Posts Tagged ‘mobile’
Consumers aren’t just going digital, they’re also becoming increasingly mobile. To them, mobile isn’t the second screen, it’s the first screen. Brands however, struggle to keep up with them and as a result, mobile strategies are off target or underwhelming.
This finding among many others is the result of new research conducted by my colleague Jaimy Szymanski and me. I’m proud to announce that the report, The Inevitability of a Mobile-Only Customer Experience, is available today for immediate download.
There’s a lot of talk about the future of work…
Technology is indeed connecting us in ways that improve communication, discovery and connectivity. The world is becoming a much smaller place as a result. Chances are that you are connected in one network or another to people in at least 12 other countries. Although social networking and smartphones are relatively new as a staple in the everyday life of adults and kids, how we as consumers use these networks and devices is outpacing how we as employees use technology in the workplace. Over time, how we make decisions as consumers, what we come to expect from the companies that we do business with, and simply how we want to work with them is shifting the balance of power away from today’s business models to the connected masses.
It is with the utmost excitement that I finally announce the availability of What’s the Future of Business, Changing the way businesses create experiences (www.wtfbusiness.com). You can get it now at Amazon, B&N, iTunes. It’s also available for Nook and Kindle.
It’s been a long journey to this point. Following my last book, The End of Business as Usual, I set out to answer an important question, if this is the end of business as usual, then what‟s next and what do we do about it?
Facebook hit a billion users! Twitter is the new digital water cooler! Youtube is the future of TV! Ok, you get it right? Social media is transformative. So what? Every business that thinks about customer engagement through a technological lens will miss the very thing that will keep them in business for the long-term—the impact of technology on society and behavior and how it opens up new touch points and changes expectations as a result.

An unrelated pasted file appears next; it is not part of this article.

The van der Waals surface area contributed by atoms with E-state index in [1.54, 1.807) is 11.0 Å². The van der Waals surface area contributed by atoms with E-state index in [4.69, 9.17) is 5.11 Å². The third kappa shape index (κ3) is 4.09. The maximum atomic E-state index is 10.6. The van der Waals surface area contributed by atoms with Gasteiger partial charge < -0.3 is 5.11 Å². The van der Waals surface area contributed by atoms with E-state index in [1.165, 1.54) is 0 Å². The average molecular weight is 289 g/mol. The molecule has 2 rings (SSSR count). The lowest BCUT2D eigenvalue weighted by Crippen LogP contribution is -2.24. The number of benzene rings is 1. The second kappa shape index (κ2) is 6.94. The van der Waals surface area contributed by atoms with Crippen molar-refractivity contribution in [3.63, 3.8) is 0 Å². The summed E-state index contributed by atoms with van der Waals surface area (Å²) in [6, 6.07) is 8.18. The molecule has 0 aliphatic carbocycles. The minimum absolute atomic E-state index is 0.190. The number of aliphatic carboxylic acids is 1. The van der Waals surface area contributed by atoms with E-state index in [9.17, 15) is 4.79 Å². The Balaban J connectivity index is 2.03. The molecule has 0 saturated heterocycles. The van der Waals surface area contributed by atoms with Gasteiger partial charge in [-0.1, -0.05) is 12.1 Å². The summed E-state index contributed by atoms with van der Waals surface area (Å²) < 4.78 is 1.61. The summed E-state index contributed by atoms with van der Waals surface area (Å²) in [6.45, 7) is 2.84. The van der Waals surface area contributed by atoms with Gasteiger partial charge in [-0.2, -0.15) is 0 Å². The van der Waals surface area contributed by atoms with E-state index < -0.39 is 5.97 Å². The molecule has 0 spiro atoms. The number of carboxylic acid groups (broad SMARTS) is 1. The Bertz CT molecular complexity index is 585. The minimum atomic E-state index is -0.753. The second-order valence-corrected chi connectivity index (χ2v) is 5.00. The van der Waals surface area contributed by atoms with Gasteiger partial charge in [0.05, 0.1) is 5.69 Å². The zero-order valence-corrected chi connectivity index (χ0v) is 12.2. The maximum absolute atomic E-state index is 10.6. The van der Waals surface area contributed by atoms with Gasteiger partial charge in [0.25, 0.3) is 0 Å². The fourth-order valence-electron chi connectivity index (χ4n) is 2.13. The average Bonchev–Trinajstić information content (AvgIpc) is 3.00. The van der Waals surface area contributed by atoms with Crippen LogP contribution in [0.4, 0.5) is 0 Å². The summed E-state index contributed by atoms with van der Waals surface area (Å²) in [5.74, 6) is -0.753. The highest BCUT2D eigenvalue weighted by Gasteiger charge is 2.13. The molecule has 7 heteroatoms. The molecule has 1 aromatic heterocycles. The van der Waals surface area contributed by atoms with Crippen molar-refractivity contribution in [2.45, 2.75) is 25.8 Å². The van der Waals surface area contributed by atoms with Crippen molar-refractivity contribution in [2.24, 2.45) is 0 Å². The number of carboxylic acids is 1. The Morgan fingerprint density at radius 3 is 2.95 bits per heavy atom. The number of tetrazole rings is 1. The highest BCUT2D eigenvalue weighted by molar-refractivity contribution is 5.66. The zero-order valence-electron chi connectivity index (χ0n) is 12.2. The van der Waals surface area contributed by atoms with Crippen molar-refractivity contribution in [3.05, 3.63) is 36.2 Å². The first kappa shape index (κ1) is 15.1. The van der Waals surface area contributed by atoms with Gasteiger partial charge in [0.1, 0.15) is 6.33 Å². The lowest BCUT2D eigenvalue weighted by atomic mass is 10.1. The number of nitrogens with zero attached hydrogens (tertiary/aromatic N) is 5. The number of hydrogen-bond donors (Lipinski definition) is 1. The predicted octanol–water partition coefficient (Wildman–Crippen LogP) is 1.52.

Guest post by Scott Forshay, creator and editor of mobi.luxe. Follow him on Twitter @scottforshay
There is no first, second, or third screen; there are only screens. Regardless of their uniqueness in form factor or function, these connected screens are simply humanized interfaces allowing us to communicate with and experience a digitally optimized world.
“The World Wide Web is the universe of network-accessible information, an embodiment of human knowledge.” - Tim Berners-Lee, Web inventor, founder, the World Wide Web Consortium (W3C), source
It wasn’t too long ago when sport industries were confounded by the openness of social media and the ability for fans and players to share experiences in real time. Now of course, times have changed and teams in every sporting league imaginable are experimenting with social media to improve relationships and experiences with fans. The San Francisco Giants are among the sports teams that are leading the way for a new genre of engagement and community building.
Your customers are not only becoming increasingly social, their digital lifestyle is fueled by mobile devices. Whether it’s a smart phone or a tablet, they are masters of the small screen experience and accomplished in the art of communicating with both their thumbs and their voice. The most riveting facet of the mobile revolution is not only what we’re witnessing, it’s what we’re missing in these important times of transformation.
The future of television is much more than social; much in the same way that the future of media is too, more than social. Social is a fabric; it connects the individual nodes that make up the human network. But, social however, is not a means to an end. And, as such, the same is true about the working theories driving Social TV. Understanding the role social plays in how viewers connect with programs and other people is essential to defining the future of television.
Chris Silva, my colleague at Altimeter Group, released a useful report today that I wanted to share with you here. Mobile is important and I believe you know this. However, when we consider mobile, we often think about the experience when and where it begins. But, we often miss the opportunity to lead a more meaningful journey as it may travel from small screen to larger screens across laptops, desktops and beyond. And along the way, we must now determine our role in this journey to provide information, shape decisions, and influence behavior.
Brian Solis is a digital analyst, anthropologist, and also a futurist. In his work at Altimeter Group, Solis studies the effects of disruptive technology on business and society. He is an avid keynote speaker and award-winning author who is globally recognized as one of the most prominent thought leaders in digital transformation.
His most recent book, What's the Future of Business: Changing the Way Businesses Create Experiences (WTF), explores the landscape of connected consumerism and how business and customer relationships unfold in four distinct moments of truth. His previous book, The End of Business as Usual, explores the emergence of Generation-C, a new generation of customers and employees and how businesses must adapt to reach them. In 2009, Solis released Engage, which is regarded as the industry reference guide for businesses to market, sell and service in the social web.